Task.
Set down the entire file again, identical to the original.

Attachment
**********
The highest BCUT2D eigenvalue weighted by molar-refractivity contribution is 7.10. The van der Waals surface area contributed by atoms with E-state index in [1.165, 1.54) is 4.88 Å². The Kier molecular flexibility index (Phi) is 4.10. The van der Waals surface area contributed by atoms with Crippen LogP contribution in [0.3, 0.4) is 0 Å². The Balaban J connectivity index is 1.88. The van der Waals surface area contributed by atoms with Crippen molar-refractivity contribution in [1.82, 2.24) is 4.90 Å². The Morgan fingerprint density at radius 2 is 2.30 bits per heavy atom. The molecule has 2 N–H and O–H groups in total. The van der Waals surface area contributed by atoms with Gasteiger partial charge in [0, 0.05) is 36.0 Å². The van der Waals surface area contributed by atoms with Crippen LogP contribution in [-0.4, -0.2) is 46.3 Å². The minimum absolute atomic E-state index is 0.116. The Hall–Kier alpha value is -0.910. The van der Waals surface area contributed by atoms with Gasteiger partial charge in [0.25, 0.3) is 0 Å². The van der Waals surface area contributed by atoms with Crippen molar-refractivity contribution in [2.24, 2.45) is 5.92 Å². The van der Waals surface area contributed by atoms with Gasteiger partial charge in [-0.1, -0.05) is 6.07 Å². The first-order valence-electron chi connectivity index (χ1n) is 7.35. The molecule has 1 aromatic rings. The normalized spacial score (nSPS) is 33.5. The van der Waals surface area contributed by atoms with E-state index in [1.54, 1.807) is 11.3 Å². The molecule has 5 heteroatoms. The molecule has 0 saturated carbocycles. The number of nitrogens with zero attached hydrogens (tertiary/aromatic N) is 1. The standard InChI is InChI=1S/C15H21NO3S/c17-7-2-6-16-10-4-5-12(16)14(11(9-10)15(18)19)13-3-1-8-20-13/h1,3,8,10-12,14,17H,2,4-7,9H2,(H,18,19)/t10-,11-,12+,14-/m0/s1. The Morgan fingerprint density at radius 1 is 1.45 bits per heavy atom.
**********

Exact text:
The highest BCUT2D eigenvalue weighted by molar-refractivity contribution is 7.10. The van der Waals surface area contributed by atoms with E-state index in [1.165, 1.54) is 4.88 Å². The Kier molecular flexibility index (Phi) is 4.10. The van der Waals surface area contributed by atoms with Crippen LogP contribution in [0.3, 0.4) is 0 Å². The Balaban J connectivity index is 1.88. The van der Waals surface area contributed by atoms with Crippen molar-refractivity contribution in [1.82, 2.24) is 4.90 Å². The Morgan fingerprint density at radius 2 is 2.30 bits per heavy atom. The molecule has 2 N–H and O–H groups in total. The van der Waals surface area contributed by atoms with Gasteiger partial charge in [0, 0.05) is 36.0 Å². The van der Waals surface area contributed by atoms with Crippen LogP contribution in [-0.4, -0.2) is 46.3 Å². The minimum absolute atomic E-state index is 0.116. The Hall–Kier alpha value is -0.910. The van der Waals surface area contributed by atoms with Gasteiger partial charge in [0.25, 0.3) is 0 Å². The van der Waals surface area contributed by atoms with Crippen molar-refractivity contribution in [2.24, 2.45) is 5.92 Å². The van der Waals surface area contributed by atoms with Gasteiger partial charge in [-0.1, -0.05) is 6.07 Å². The first-order valence-electron chi connectivity index (χ1n) is 7.35. The molecule has 1 aromatic rings. The normalized spacial score (nSPS) is 33.5. The van der Waals surface area contributed by atoms with E-state index in [1.54, 1.807) is 11.3 Å². The molecule has 5 heteroatoms. The molecule has 0 saturated carbocycles. The number of nitrogens with zero attached hydrogens (tertiary/aromatic N) is 1. The standard InChI is InChI=1S/C15H21NO3S/c17-7-2-6-16-10-4-5-12(16)14(11(9-10)15(18)19)13-3-1-8-20-13/h1,3,8,10-12,14,17H,2,4-7,9H2,(H,18,19)/t10-,11-,12+,14-/m0/s1. The Morgan fingerprint density at radius 1 is 1.45 bits per heavy atom.